Neutering has many benefits for both you and your pet. The procedure, which prevents male animals from reproducing, can help your dog or cat live a longer, healthier life. In addition, this procedure helps with feline and canine population control, genetic disease control, provides medical health benefits, and can lead to behavioral modification. Neutering will not change your pet’s personality although it may make him less aggressive.
By neutering your pet, you’re reducing or eliminating his risk for certain diseases and disorders. Removing the testicles eliminates the possibility of testicular diseases including: testicular cancer, epididymal cancer, orchitis (testicular inflammation), epididymitis, testicular torsion, testicular abscessation and testicular trauma. Dogs and cats can suffer from a range of diseases and medical conditions that are directly associated with high blood testosterone levels. These disease conditions include: benign prostate hyperplasia, prostatitis, prostatic abscess, perianal adenomas, perineal hernias and certain testosterone induced skin disorders (dermatoses). Neutering removes the main source of testosterone in the animal’s body (the testes), which not only prevents the onset of these diseases but can help to control or cure these diseases if they are already present.
Neutering can also reduce or eliminate undesirable and embarrassing testosterone-mediated behaviors, including: roaming, fighting, mounting of females, humping of inanimate objects (including toys, chair-legs and human legs), unwanted masculine territorial behaviors such as the guarding of resources (food, bones, territory, and so on) and urine marking or spraying. In addition, neutering your pet will help control the dog and cat overpopulation problem, keeping more animals out of shelters.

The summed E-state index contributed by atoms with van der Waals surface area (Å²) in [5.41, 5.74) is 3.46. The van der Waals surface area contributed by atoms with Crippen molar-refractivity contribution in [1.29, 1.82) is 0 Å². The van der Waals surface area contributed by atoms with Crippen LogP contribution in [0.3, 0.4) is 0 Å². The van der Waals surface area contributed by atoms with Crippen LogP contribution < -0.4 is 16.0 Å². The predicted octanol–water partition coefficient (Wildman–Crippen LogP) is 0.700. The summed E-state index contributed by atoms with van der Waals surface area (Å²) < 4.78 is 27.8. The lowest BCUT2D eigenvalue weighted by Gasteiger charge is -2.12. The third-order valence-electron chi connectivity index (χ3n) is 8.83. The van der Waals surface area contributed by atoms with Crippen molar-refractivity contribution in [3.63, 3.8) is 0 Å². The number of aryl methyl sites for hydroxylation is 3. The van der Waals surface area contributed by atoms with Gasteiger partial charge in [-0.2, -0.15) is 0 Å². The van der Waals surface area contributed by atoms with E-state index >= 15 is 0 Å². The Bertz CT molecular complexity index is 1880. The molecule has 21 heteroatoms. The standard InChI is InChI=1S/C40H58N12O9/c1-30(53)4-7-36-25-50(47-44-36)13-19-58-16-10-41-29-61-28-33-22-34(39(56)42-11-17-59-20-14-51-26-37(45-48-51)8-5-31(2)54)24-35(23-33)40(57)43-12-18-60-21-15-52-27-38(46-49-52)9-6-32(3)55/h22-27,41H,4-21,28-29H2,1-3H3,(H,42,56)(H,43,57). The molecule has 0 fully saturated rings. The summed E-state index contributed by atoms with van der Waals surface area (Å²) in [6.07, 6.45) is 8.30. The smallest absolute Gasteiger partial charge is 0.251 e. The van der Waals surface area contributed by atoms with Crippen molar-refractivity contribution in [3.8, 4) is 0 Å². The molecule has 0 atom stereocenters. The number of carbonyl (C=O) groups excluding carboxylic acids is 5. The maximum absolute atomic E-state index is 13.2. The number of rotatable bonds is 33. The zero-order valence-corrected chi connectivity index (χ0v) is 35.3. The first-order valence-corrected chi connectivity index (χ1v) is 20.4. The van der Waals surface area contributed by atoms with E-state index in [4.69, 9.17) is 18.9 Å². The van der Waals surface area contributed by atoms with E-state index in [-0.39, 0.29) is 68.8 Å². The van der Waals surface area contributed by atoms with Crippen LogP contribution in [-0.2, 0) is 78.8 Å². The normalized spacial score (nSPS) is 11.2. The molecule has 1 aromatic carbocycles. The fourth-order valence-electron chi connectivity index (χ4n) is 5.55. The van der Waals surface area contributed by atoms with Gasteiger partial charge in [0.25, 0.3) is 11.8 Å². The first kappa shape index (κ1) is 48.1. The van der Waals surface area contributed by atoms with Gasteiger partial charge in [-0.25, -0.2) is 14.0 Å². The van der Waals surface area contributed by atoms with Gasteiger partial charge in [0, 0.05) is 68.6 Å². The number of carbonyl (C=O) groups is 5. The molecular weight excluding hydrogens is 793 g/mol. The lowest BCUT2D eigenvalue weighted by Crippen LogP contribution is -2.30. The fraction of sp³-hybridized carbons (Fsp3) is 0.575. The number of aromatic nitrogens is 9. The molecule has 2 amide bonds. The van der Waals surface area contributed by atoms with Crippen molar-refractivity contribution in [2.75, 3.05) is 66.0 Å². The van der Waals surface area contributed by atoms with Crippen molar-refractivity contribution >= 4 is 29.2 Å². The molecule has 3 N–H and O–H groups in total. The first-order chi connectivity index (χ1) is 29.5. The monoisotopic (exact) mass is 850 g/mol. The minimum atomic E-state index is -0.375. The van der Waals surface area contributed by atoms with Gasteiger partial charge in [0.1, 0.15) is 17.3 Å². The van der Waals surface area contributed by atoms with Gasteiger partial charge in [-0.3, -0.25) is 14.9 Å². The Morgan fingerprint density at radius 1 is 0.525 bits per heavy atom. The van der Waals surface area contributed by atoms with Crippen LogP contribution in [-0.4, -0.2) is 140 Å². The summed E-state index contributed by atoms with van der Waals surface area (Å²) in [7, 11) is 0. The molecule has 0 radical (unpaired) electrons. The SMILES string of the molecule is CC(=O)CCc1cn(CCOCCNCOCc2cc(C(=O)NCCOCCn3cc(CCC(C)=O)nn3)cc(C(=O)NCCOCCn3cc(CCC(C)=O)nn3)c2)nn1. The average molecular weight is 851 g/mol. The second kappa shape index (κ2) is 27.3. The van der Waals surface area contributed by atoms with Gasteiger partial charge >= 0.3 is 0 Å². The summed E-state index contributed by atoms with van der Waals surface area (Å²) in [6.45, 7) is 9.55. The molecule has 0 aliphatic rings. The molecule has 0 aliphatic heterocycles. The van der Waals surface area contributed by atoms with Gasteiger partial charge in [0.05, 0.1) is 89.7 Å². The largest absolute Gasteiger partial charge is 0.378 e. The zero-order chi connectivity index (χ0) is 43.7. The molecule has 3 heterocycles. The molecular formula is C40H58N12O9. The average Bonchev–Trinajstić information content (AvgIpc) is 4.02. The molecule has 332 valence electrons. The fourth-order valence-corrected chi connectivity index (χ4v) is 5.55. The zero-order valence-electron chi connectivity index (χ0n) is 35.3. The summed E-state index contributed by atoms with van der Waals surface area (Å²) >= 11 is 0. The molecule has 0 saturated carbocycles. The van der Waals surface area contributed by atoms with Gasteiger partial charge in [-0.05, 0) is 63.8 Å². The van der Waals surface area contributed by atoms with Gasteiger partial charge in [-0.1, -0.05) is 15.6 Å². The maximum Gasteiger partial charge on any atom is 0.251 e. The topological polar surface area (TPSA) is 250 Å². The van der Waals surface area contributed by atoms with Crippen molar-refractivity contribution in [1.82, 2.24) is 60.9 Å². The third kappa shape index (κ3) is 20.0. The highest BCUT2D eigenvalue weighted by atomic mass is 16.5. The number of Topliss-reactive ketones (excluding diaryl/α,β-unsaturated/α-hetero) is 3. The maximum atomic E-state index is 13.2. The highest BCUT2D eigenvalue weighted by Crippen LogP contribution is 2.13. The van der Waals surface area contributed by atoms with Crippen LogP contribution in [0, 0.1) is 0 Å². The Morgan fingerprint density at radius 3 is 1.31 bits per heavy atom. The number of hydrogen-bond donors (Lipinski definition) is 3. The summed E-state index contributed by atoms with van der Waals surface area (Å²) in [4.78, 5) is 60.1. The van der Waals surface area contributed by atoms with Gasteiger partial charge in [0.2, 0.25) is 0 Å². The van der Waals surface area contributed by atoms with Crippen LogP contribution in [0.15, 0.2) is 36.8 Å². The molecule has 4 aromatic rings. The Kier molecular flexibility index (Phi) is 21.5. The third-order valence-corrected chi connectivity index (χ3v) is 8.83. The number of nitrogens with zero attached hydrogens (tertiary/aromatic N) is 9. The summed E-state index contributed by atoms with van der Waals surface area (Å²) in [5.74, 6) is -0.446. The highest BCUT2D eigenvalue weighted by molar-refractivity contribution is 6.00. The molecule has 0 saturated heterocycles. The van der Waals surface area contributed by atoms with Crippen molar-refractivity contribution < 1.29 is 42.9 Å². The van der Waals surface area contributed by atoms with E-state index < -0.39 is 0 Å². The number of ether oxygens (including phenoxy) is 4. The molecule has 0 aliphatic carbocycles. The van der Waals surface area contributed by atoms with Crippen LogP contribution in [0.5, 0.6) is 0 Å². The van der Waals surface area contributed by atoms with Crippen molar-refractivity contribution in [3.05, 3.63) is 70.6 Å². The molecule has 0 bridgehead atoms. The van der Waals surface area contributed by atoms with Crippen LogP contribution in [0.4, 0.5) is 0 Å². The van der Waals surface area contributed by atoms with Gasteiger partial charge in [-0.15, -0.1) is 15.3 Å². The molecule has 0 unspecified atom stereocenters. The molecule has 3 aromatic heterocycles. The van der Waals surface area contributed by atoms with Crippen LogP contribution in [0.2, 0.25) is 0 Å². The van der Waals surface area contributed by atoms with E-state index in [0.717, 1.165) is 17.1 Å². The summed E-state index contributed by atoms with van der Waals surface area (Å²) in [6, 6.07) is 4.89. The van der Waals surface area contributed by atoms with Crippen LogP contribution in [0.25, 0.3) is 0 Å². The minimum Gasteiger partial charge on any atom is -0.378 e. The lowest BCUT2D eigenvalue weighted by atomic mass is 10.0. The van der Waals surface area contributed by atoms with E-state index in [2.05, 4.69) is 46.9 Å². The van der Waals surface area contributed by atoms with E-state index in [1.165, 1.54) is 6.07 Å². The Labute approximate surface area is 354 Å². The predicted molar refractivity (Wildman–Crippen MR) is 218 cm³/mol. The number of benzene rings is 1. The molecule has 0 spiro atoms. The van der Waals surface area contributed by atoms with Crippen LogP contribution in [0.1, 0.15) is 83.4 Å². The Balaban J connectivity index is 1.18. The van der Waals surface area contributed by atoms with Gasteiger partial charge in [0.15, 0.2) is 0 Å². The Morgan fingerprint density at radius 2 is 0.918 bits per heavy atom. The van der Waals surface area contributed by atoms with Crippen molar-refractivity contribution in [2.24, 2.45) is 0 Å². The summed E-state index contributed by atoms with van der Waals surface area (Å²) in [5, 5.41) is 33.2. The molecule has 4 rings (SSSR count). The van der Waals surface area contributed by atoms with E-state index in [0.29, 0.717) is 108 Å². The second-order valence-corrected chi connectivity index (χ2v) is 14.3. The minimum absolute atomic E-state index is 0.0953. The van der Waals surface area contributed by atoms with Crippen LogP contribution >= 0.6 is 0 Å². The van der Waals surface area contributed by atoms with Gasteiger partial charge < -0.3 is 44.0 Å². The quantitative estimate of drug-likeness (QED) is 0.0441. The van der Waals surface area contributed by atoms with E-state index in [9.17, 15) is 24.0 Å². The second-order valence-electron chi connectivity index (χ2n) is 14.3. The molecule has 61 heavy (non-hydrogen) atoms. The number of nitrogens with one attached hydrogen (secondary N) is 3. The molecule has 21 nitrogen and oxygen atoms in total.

Neutering, which involves removing the testicles, is a surgical procedure and does need to be performed with the pet under general anesthesia. We follow strict anesthetic and surgical protocols to help ensure his safety and comfort. An important part of our protocol involves preoperative testing of your pet. The tests we recommend depend in part on the age and general health of your dog or cat. In young animals, minimal tests are needed provided the pet has been vaccinated, dewormed and proven healthy based on physical examination. In this case, basic blood tests, including: PCV (packed cell volume), total protein, BUN (kidney enzyme), ALT (liver enzyme) and glucose (blood sugar) will be done prior to anesthesia. In older pets or ones with certain health conditions, we may recommend additional testing such as a CBC (complete blood count), serum biochemical tests, urinalysis and possibly a chest X-ray or EKG prior to anesthesia. These recommendations vary on a case-by-case basis and depend on the overall health of the pet.
No surgical procedure is completely risk-free, however the overall risk of neutering a young, healthy pet is very low. The major risks are those of general anesthesia, bleeding (hemorrhage), post-operative infection and wound breakdown (dehiscence) over the incision. Overall complication rate is low, but serious complications can occur. Please see the descriptions under Anesthesia and Patient Monitoring for more information on what we do to keep your pet safe.
Your pet’s comfort is very important to us, so we routinely perform laser therapy on the incision line, as well as providing pre and postoperative pain medication. In most cases postoperative pain is judged to be mild to moderate, and can be virtually eliminated with safe and effective analgesics. Generally young animals are acting normally within 24 to 48 hours after surgery. The home care after surgery requires reduced activity for 10 to 14 days.
To set up an appointment to have your pet neutered or to learn more about this procedure, please call or visit our clinic. If you are struggling with the decision of whether to neuter your pet, please call us or stop by so we can discuss your concerns.